On October 26, 2017, the SEC issued three critical no-action letters all in response to the upcoming MiFID II compliance date of January 3, 2018. Under MiFID II and its related Delegated Directive, firms will no longer be allowed to bundle research payments with execution costs (soft dollars) unless specific MiFID II Research Payment Accounts (“RPA”) are utilized that separate the two costs for tracking and compliance purposes.
This European Commission directive has raised concerns for US broker-dealers, investment advisers, and mutual fund companies that utilize soft dollar arrangements under Section 28(e) of the Exchange Act. The current US practice of bundling research and execution payments under one cost to the client will run afoul of MiFID II provisions for any European clients of US firms.
To address this conflict between MiFID II and Section 28(e), the SEC issued three no-action letters, summarized here:
1. SIFMA SEC No-Action letter, dated October 26, 2017 (Section 28(e)). This letter focuses on Section 28(e) and the direct conflicts with MiFID II. Here, the Division of Trading and Markets allows for the continued use of soft dollar payments under the following circumstances:
a. Money managers make payments to executing brokers with client dollars for research alongside payments to brokers for execution services (traditional soft dollars);
b. Research services must fall under those products and services that are eligible for the Section 28(e) safe harbor;
c. Securities transactions executed by the broker are for Section 28(e) purposes; and
d. The executing broker must be contractually obligated to pay for research via an RPA account in connection with the money manager’s Client Commission Agreement (“CCA”).
Item 1d above will now require soft dollar arrangements to be documented with a contract, whereas, currently many exist on an informal basis unless with a soft dollar aggregating firm.
2. SIFMA SEC No-Action letter, dated October 26, 2017 (Section 202(a)(11)). The letter provides relief for broker-dealers under the Advisers Act registration rule since the unbundling of commissions would deem the receipt of research payments as payment for investment advice under Section 202(a)(11) of the Advisers Act. This relief is granted for 30 months from the MiFID II effective date or approximately June 1, 2020.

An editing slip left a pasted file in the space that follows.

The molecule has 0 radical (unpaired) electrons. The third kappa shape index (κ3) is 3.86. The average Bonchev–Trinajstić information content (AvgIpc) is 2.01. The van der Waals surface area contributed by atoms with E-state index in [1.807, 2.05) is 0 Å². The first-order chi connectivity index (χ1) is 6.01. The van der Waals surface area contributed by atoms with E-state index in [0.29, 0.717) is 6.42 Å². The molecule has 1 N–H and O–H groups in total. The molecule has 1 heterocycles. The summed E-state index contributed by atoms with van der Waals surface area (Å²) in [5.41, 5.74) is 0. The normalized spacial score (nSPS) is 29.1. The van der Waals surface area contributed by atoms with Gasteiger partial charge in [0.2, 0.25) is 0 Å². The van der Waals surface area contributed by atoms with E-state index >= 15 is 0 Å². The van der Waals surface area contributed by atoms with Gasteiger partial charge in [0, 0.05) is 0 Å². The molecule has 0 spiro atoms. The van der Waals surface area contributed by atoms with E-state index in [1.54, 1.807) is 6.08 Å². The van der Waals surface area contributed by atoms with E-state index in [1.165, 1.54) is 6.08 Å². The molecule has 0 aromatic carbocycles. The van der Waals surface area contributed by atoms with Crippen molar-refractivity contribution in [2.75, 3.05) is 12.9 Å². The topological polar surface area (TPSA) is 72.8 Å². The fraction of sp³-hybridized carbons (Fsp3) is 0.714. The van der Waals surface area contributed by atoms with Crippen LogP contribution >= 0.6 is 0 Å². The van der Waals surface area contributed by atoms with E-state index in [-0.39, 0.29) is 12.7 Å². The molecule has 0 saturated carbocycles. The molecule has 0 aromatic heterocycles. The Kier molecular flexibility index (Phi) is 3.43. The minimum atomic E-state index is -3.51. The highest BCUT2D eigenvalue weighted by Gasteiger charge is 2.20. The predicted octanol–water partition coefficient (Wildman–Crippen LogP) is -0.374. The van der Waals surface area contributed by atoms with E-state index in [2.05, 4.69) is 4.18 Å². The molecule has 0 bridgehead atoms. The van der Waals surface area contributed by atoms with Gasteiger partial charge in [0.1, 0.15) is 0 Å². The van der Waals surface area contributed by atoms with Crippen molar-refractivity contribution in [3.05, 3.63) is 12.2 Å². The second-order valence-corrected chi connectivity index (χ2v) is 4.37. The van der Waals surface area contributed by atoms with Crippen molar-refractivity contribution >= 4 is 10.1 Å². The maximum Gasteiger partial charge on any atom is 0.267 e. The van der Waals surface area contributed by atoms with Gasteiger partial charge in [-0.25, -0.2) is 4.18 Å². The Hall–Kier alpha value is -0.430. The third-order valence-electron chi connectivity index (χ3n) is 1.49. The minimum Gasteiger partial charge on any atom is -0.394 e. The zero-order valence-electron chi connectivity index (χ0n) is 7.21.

3. ICI SEC No-Action letter, dated October 26, 2017 (Rule 17d-1). This letter expands upon the SMC Capital no-action letter regarding the aggregation of orders, which allows for brokerage transactions to be aggregated together as one batch trade via an omnibus account, if the transactions are executed at an average price for all accounts and securities are allocated fairly across participating accounts. The new relief applies this same methodology to research payments. To obtain the relief, advisers must adopt written policies and procedures that:
a. Ensure each client in an aggregated order pays the same average price and same cost of execution on a rate basis;
b. Research payments are consistent with regulatory requirements (by jurisdiction) and disclosed to clients; and
c. Trade allocations will conform to written allocation procedures.
Importantly, the above no-action letters only apply for firms affected by MiFID II. A US only firm (no European presence or clients) cannot rely upon these relief letters.
View SEC press release that includes the three SEC No-Action letters